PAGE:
Night-time noise may be particularly influential, findings suggest
Long term exposure to aircraft noise, particularly during the night, is linked to an increased risk of developing high blood pressure and possibly heart flutter and stroke as well, suggests research published online in Occupational & Environmental Medicine.
The research team drew on data from 420 people living near Athens International Airport in Greece, where up to 600 planes take off and land every day.
They formed one of six groups of people living near six large European airports who had taken part in the HYENA study, which assessed the potential health impacts of aircraft noise in 2004-6.
The aircraft and road traffic noise exposure levels estimated for their postcodes at that time—less than 50 decibels to more than 60 dB—were used for the current study in 2013.
Daytime aircraft noise was defined as that occurring between 0700 and 2300 hours, and that occurring between 2300 and 0700 hours was defined as night-time aircraft noise.
Around half of the participants (just under 45%) were exposed to more than 55 dB of daytime aircraft noise, while around one in four (just over 27%) were exposed to more than 45 dB of night-time aircraft noise. Only around one in 10 (11%) were exposed to significant road traffic noise of more than 55 dB.
Between 2004-6 and 2013, 71 people were newly diagnosed with high blood pressure and 44 were diagnosed with heart flutter (cardiac arrhythmia). A further 18 had a heart attack.
Exposure to aircraft noise, particularly at night, was associated with all cases of high blood pressure, and with new cases.
When all cases of high blood pressure were included, every additional 10 dB of night-time aircraft noise was associated with a 69% heightened risk of the condition. When only new cases were included, every additional 10 dB was associated with a more than doubling in risk.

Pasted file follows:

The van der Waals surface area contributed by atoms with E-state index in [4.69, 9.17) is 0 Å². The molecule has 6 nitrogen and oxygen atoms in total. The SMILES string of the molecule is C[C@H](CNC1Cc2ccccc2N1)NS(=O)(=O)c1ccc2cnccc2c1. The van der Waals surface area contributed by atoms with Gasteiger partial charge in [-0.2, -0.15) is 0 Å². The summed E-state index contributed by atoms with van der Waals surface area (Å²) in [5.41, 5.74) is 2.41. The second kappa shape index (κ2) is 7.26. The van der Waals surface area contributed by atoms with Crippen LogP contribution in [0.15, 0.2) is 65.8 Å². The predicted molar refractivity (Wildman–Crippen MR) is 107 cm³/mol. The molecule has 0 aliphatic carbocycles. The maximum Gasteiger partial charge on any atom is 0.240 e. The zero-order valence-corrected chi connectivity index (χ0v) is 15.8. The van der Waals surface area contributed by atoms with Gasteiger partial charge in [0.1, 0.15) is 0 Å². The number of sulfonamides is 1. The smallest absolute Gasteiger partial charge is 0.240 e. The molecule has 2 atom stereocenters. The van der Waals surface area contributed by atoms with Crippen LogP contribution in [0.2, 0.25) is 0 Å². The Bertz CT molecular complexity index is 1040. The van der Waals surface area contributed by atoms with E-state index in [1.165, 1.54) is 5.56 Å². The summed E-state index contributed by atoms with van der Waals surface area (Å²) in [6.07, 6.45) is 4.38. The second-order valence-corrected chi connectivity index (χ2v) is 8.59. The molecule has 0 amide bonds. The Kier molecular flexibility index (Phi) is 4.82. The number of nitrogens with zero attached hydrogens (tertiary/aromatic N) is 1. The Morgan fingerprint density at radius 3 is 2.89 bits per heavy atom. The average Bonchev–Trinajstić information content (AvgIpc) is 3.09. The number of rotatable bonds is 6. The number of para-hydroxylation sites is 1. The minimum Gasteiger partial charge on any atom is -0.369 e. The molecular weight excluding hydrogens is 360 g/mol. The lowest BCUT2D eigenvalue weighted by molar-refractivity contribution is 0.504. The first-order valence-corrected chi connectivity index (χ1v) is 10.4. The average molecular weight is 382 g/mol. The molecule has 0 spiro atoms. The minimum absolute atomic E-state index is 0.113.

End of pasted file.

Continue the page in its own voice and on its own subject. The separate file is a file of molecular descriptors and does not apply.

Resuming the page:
Exposure to night-time aircraft noise was also associated with a doubling in risk of heart flutter diagnosed by a doctor, but this only reached statistical significance when all cases, not just new ones, were included in the calculations.
A heightened risk of stroke was similarly linked to increasing aircraft noise exposure, but this was not statistically significant, possibly because of the small number of cases involved, suggest the researchers.
The associations between road traffic noise and ill health were much weaker and less consistent, the findings showed.
This is one of the first long term follow-up studies of aircraft noise so it's not possible to draw conclusions about cause and effect at this stage until more evidence/studies become available, say the researchers.
They point out that they were unable to look at specific causes of death among the 78 people who died between 2004-6 and 2013. The numbers studied were also relatively small, and it wasn't possible to account for the potential effects of air pollution.
Nevertheless, a growing body of evidence links noise exposure to ill health, they emphasise.